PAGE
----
Running News Daily is edited by Bob Anderson and team. Send your news items to firstname.lastname@example.org Get your race featured, followed and exposed. According to Google we are currently reaching over one million unique runners annually around the world. Contact sales at email@example.com or call Bob Anderson at 650-938-1005 For more info: https://mybestruns.com/newmem.php
For someone who has done two marathons 24 hours apart, two weeks between Boston and Big Sur may seem like an eternity for Gene Dykes.
Unlike others that have challenged themselves by doing the two marathons in a short time span, it’s not the reason Dykes is running in Sunday’s 34th Big Sur International Marathon.
Instead, the Philadelphia resident is calling it unfinished business from his last trip out west to run the world-renowned course.
“They took my record away when I was 65,” Dykes said. “I owned the course record in my age class for about two months. Then it was discovered on paper that someone ran faster years earlier.”
Ray Piva set the record in the 65-69 age division in 1992 at 3 hours, 10 minutes. Dykes ran 3:26.44 in 2013.
Dykes, 71, can’t get that record back. But he’s looked at the record in the 70-older division — 3:46.36 by Heinrich Gutbier in 1997. His eyes are set on rewriting the mark, adding to his mantel of record-setting accomplishments of late.
“I shouldn’t have trouble beating that mark,” said Dykes, who broke the Boston Marathon record in his age group on April 15, clocking 2 hours, 58 minutes, 50 seconds. “It’s how fast do I want to go.”
What could derail Dykes from shattering the record is he will run the race with his daughter, who is roughly 30 minutes slower than him in a marathon.
“It will depend on how long we run together,” Dykes said. “I’m going to try and get her to run a little harder in the first half. Then I’ll do a negative split the last half of the race.”
While Dykes is six years older than during his last appearance on the Monterey Peninsula, he’s gotten faster covering marathons of all kinds. Most of his personal bests have come in the last year.
“I hired a coach a few years back,” Dykes said. “I just keep dropping time. It’s more of a retirement achievement.”
This will be Dykes’ third crack at Big Sur, but the first time he’s running it after tackling Boston in the same year.
“I guess I’ve always wanted to do Boston-Big Sur,” Dykes said. “Running marathons close together is nothing new to me. It seemed like a good time to do it. Two weeks is plenty of time to recover.”
Dykes’ accomplishments as an ultra distance runner have gained nationwide attention. Last year, the Wall Street Journal labeled him “Earth’s fastest 70-year-old distance runner.”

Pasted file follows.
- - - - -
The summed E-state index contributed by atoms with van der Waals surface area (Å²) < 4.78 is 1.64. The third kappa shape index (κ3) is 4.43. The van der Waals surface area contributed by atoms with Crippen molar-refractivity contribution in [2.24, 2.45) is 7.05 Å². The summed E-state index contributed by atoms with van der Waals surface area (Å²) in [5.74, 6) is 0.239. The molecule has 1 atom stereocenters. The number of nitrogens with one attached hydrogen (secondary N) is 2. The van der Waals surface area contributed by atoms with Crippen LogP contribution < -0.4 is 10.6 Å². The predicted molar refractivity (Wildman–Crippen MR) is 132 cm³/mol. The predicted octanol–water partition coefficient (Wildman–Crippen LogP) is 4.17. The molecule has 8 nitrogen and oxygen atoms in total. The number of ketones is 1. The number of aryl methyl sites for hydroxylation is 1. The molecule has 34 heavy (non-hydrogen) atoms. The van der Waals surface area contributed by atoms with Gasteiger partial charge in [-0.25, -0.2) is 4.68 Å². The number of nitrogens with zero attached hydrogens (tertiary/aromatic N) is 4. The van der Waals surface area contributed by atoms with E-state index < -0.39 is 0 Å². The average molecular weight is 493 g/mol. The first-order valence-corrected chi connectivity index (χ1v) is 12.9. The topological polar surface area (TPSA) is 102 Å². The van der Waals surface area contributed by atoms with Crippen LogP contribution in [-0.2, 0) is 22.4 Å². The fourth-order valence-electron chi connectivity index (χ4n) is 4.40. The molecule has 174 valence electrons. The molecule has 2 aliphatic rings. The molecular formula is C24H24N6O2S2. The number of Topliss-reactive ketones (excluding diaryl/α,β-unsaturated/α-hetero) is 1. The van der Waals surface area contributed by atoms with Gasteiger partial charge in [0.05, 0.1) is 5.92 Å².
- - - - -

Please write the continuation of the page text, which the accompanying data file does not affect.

After setting the record at Boston, men’s winner Meb Keflezighi tweeted “Special shout out to 71-year-old Gene Dykes, who ran an outstanding 2:58.50.”
For someone who didn’t run his first road race until 12 years ago, Dykes has become one of the top ultramarathon runners in his age class in the world.
“I was a jogger my whole life,” Dykes said. “I wasn’t very good in track in high school or college. I was a mediocre runner at best. So I golfed and bowled a lot. I jogged for fun.”
That is until Dykes got in with what he now jokes as a bad crowd — a group of runners, who talked him into his first road race, a half marathon in 2006.
From that point, running became an addiction. Dykes ran well enough that his time allowed him to bypass the lottery for the New York Marathon.
“I could not pass that up,” Dykes said. “So I ran my first marathon. I ended up earning a qualifying time for Boston. So I had to do that.”
By his estimation, Dykes will do 10 to 20 road races a year ranging from 200 miles to the regular 26-mile, 385-yard marathon.
“I race longer and more frequent,” Dykes said. “I’ve done five 200 milers. It’s an endurance race. The clock is running. You run when you can and sleep when you have to. I’ve done them in four days.”
Six weeks before Boston, Dykes completed a 200-mile race, a 100-mile event and two 50-mile races in 2019.
“Every year I try and stretch the boundaries,” Dykes said. “I don’t know if I can do it. So there’s only one way to find out. The hardest part is finding time to sleep. Four hours over four days isn’t much.”
Dykes comes into each race with a plan. After completing his ultra road races — totaling 400 miles — he began preparing for Boston with the mindset of breaking the record in his age division.
“I told my coach you’ve got six weeks to get me under three hours at Boston,” Dykes said(04/27/2019) ⚡AMP
2020 was postponed and moved from April to November 15th. This is a confirmed date. The Big Sur Marathon follows the most beautiful coastline in the world and, for runners, one of the most challenging. The athletes who participate may draw inspiration from the spectacular views, but it takes major discipline to conquer the hills of Highway One on the...more...